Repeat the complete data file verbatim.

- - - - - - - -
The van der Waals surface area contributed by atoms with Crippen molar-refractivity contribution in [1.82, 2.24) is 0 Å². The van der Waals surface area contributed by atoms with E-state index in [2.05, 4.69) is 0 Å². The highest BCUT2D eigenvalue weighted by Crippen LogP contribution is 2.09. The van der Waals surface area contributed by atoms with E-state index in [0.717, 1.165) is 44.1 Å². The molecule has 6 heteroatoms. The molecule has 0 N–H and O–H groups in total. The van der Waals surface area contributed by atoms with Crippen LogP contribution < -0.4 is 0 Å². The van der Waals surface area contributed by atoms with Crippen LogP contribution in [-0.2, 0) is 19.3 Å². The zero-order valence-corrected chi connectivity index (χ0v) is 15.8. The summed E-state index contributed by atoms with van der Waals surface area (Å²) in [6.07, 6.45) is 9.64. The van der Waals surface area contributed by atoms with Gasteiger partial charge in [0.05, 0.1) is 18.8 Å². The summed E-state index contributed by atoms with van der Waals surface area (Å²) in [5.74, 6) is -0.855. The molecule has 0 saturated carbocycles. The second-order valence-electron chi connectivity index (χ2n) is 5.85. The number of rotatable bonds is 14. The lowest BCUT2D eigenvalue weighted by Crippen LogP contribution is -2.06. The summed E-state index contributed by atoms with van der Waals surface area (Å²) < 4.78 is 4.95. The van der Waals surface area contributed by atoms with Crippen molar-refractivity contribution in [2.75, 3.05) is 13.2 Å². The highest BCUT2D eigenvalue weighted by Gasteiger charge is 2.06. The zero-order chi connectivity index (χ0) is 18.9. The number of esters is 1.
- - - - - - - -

The van der Waals surface area contributed by atoms with Crippen molar-refractivity contribution in [1.82, 2.24) is 0 Å². The van der Waals surface area contributed by atoms with E-state index in [2.05, 4.69) is 0 Å². The highest BCUT2D eigenvalue weighted by Crippen LogP contribution is 2.09. The van der Waals surface area contributed by atoms with E-state index in [0.717, 1.165) is 44.1 Å². The molecule has 6 heteroatoms. The molecule has 0 N–H and O–H groups in total. The van der Waals surface area contributed by atoms with Crippen LogP contribution < -0.4 is 0 Å². The van der Waals surface area contributed by atoms with Crippen LogP contribution in [-0.2, 0) is 19.3 Å². The zero-order valence-corrected chi connectivity index (χ0v) is 15.8. The summed E-state index contributed by atoms with van der Waals surface area (Å²) in [6.07, 6.45) is 9.64. The van der Waals surface area contributed by atoms with Gasteiger partial charge in [0.05, 0.1) is 18.8 Å². The summed E-state index contributed by atoms with van der Waals surface area (Å²) in [5.74, 6) is -0.855. The molecule has 0 saturated carbocycles. The second-order valence-electron chi connectivity index (χ2n) is 5.85. The number of rotatable bonds is 14. The lowest BCUT2D eigenvalue weighted by Crippen LogP contribution is -2.06. The summed E-state index contributed by atoms with van der Waals surface area (Å²) < 4.78 is 4.95. The van der Waals surface area contributed by atoms with Crippen molar-refractivity contribution in [2.75, 3.05) is 13.2 Å². The highest BCUT2D eigenvalue weighted by Gasteiger charge is 2.06. The zero-order chi connectivity index (χ0) is 18.9. The number of esters is 1.